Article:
Open Access

N-terminal fragment of B-type natriuretic peptide (NT-proBNP), a marker of cardiac safety during antipsychotic treatment

  • Stefan Kropp1Email author,
  • Argyro Tountopoulou1,
  • Udo Schneider2 and
  • Ralf Lichtinghagen3
Annals of General Psychiatry20054:10

DOI: 10.1186/1744-859X-4-10

Received: 06 March 2004

Accepted: 09 May 2005

Published: 09 May 2005

Abstract

Background

The potential cardiotoxicity of antipsychotic drugs is well known. The N-terminal fragment of B-type natriuretic peptide (NT-proBNP) is considered to be a possible biomarker in clinical practice for the diagnosis and prognosis in patients with suspected heart failure. This pilot evaluation tests the influence of antipsychotic drugs on NT-proBNP concentration in view of the hypothesis that NT-proBNP could be used as marker for the tolerability and safety of antipsychotic medications.

Methods

On a routine basis, patient's blood samples were examined for NT-proBNP on days 0, 7 and 21 after initiation of a new antipsychotic monotherapy. All plasma samples were analysed for NT-proBNP using an electrochemiluminiscence immunoassay "ECLIA" (proBNP kit, Roche Diagnostics, Mannheim, Germany) on an Elecsys 2010 analyser.

Results

A difference was found in NT-proBNP values at day 0 between patients younger versus older than 40 years. Also women had comparatively lower NTproBNP on days 7 and 21. Smokers' levels of NT-proBNP values decreased more from day 0 to day 7.

Conclusion

Our results suggest that antipsychotic medication influences the plasma concentration of NT-proBNP, suggesting a possible method to identify high-risk-patients for cardiovascular adverse effects due to antipsychotic medication. Larger studies should further test this hypothesis.

Background

The potential cardiotoxicity of antipsychotic drugs has been recognized since the 1960s [1]. The most known of these cardiological side effects is the QT-prolongation in the electrocardiogram (ECG), which predisposes to a life-threatening ventricular arrhythmia known as Torsades de Pointes (TdP) and sudden death. Other cardiac adverse effects related to antipsychotic medication such as myocarditis and cardiomyopathy with sometimes fatal effect have been recently reported [2]. Brain or B-type natriuretic peptide (BNP) belongs to a family of vasoactive peptides and is primarily synthesized by the ventricular myocardium [3]. It acts as a key regulator in the homeostasis of water and salt excretion and in the maintenance of blood pressure [4] mainly by inhibiting the renin-angiotensin-aldosteron-axis and blocking the cardiac sympathetic nervous activity [4, 5]. Its synthesis and secretion as proBNP is activated by myocyte stretch [6]. In this process it is split into physiologically active BNP and the N-terminal fragment NT-proBNP. Both are considered to be valuable biomarkers in clinical practice for the prediction of disease state and prognosis in patients with suspected heart failure [5]. Although adequate comparisons standing shoulder to shoulder have not been done [5], amino-terminal pro-brain natriuretic peptide (NT-pro-BNP) seems to provide very similar information to BNP. It is therefore a promising alternative marker for the detection of left-ventricular dysfunction [7]. According to other authors [8], the proportional and absolute rise of NT-proBNP values above normal plasma levels in cardiac impairment (including NYHA Class I) exceeds the rise of BNP levels. This suggests that NT-proBNP may be a more accurate marker of early cardiac dysfunction than BNP.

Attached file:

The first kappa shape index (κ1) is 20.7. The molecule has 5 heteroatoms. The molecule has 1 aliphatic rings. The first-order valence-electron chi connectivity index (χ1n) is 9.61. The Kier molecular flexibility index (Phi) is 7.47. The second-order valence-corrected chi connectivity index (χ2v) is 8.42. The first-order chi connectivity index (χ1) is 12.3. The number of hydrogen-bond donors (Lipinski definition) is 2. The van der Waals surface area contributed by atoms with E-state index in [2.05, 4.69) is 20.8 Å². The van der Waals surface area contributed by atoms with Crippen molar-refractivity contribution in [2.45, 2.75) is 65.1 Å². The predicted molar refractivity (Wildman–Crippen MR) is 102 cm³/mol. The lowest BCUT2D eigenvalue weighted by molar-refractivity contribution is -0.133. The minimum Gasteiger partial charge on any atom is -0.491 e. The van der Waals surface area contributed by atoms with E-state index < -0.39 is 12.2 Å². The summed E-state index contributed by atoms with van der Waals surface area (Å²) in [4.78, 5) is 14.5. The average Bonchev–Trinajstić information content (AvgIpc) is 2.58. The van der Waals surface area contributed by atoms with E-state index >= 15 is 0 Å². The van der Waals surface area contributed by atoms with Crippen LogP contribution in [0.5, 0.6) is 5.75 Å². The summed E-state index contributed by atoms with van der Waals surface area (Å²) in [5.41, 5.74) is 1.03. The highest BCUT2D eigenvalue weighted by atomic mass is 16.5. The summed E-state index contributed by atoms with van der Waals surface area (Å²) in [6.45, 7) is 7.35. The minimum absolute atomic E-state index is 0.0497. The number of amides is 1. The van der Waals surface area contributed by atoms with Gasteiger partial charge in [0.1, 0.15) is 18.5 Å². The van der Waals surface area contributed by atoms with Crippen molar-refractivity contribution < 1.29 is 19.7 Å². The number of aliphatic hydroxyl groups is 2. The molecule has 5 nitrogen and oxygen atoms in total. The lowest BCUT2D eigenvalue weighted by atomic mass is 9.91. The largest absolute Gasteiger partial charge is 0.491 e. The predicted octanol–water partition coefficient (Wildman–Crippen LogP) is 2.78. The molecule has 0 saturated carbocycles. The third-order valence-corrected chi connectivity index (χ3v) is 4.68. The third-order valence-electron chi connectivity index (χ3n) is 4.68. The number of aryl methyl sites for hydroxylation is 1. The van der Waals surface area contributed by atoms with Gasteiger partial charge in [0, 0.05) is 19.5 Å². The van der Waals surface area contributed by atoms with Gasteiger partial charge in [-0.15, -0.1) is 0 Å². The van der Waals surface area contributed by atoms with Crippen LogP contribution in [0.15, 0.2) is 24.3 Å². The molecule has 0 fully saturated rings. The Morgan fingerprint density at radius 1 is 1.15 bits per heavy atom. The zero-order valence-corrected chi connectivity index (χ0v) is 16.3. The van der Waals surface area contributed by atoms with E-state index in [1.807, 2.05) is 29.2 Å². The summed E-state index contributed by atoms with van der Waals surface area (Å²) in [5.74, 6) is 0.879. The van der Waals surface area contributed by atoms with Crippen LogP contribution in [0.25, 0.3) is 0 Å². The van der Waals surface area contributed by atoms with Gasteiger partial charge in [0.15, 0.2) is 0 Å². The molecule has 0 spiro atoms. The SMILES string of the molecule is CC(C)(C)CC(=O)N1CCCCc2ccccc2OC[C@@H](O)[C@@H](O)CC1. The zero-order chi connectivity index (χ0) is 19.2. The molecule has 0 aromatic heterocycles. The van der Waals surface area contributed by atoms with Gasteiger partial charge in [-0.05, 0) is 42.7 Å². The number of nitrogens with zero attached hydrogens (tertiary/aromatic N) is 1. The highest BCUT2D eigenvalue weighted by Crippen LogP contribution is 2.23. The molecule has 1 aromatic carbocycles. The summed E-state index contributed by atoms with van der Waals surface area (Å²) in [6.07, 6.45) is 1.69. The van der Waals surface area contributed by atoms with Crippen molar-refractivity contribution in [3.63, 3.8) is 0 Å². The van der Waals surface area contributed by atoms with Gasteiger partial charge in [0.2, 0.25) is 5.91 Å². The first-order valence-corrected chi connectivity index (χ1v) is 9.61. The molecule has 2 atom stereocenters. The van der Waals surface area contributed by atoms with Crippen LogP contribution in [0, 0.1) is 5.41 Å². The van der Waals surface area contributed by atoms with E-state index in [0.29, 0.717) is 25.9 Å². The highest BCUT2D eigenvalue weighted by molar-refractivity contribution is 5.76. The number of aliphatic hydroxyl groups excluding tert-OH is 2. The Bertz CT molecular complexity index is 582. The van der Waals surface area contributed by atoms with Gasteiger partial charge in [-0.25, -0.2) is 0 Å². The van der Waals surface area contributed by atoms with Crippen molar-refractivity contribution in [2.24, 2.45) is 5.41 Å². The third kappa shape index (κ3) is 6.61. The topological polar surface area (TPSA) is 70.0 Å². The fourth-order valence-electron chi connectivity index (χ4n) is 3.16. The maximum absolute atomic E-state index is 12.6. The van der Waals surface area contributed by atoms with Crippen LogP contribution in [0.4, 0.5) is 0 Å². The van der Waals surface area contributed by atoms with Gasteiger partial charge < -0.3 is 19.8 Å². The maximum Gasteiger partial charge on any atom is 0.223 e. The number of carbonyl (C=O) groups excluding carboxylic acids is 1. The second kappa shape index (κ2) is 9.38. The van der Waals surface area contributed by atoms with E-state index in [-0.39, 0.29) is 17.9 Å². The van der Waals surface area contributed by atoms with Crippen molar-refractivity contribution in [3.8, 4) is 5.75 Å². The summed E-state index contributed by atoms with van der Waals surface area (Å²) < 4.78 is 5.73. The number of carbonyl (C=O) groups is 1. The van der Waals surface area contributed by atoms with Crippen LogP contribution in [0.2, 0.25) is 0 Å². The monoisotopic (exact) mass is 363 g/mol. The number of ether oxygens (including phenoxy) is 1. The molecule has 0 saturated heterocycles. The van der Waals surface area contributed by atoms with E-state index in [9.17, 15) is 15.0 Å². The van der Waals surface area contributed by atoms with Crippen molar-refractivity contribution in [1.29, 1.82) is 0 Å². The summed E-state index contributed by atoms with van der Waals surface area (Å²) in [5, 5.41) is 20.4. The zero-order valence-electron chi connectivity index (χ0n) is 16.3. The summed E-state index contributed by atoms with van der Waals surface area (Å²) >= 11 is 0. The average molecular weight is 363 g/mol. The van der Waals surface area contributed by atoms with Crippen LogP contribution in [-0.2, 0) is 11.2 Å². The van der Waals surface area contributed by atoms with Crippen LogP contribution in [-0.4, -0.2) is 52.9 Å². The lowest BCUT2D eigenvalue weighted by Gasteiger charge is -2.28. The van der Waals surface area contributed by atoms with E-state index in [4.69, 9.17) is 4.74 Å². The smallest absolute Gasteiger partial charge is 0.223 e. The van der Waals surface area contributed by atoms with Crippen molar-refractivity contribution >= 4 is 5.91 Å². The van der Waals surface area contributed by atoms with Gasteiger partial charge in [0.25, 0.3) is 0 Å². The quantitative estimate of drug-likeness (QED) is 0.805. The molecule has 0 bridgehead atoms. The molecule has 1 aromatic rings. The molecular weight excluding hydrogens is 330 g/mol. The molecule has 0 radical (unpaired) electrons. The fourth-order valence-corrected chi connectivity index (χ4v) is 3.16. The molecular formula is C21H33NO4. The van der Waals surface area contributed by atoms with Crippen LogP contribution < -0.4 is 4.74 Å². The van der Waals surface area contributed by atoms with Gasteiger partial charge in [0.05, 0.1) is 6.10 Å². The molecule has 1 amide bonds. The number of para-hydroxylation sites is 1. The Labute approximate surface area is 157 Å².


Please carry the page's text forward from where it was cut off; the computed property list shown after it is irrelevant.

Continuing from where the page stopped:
The aim of this clinical evaluation was to test the influence of antipsychotic drugs on NT-proBNP concentration with the hypothesis that NT-proBNP could be used as marker for tolerability and safety of antipsychotic medication.

Methods

Blood samples of 36 patients, who were treated with first (FGAs) or second-generation antipsychotics (SGAs), were selected on a routine basis.

Inclusion Criteria

Patients had the diagnosis of schizophrenia, schizoaffective or affective disorder according to ICD-10 with the need of an antipsychotic treatment. Their age ranged from 18 to 66 years. Patients with a previous history of major head injuries or neurological disorders, diabetes, current or previous substance misuse and patients receiving a combination of antipsychotics were excluded from this analysis. There was no washout period in patients who were treated with other antipsychotics before.

Blood samples examination

The blood samples had to be examined for NT-proBNP during the routine laboratory tests in a three-week-pattern. Day 0 was the day of the new treatment with an antipsychotic, whether a first or a second-generation antipsychotic drug. Blood samples were scheduled for day 0, 7 and 21 for each individual patient.

Analysation technique

Venous blood was drawn in the early morning after an overnight fast and centrifuged at 2000 g for 15 minutes to remove RBCs; the obtained clear plasma fraction was stored at -20° until the time of assay. All plasma samples were analysed for NT-proBNP using an electrochemiluminiscence immunoassay "ECLIA" (proBNP kit, Roche Diagnostics, Mannheim, Germany) on an Elecsys 2010 analyser. The assay had a measuring range from 0.6 to 4130 pg/ml and a functional sensitivity of <50 pg/ml. All assays were performed blind to clinical information on the patients.

Statistical Analysis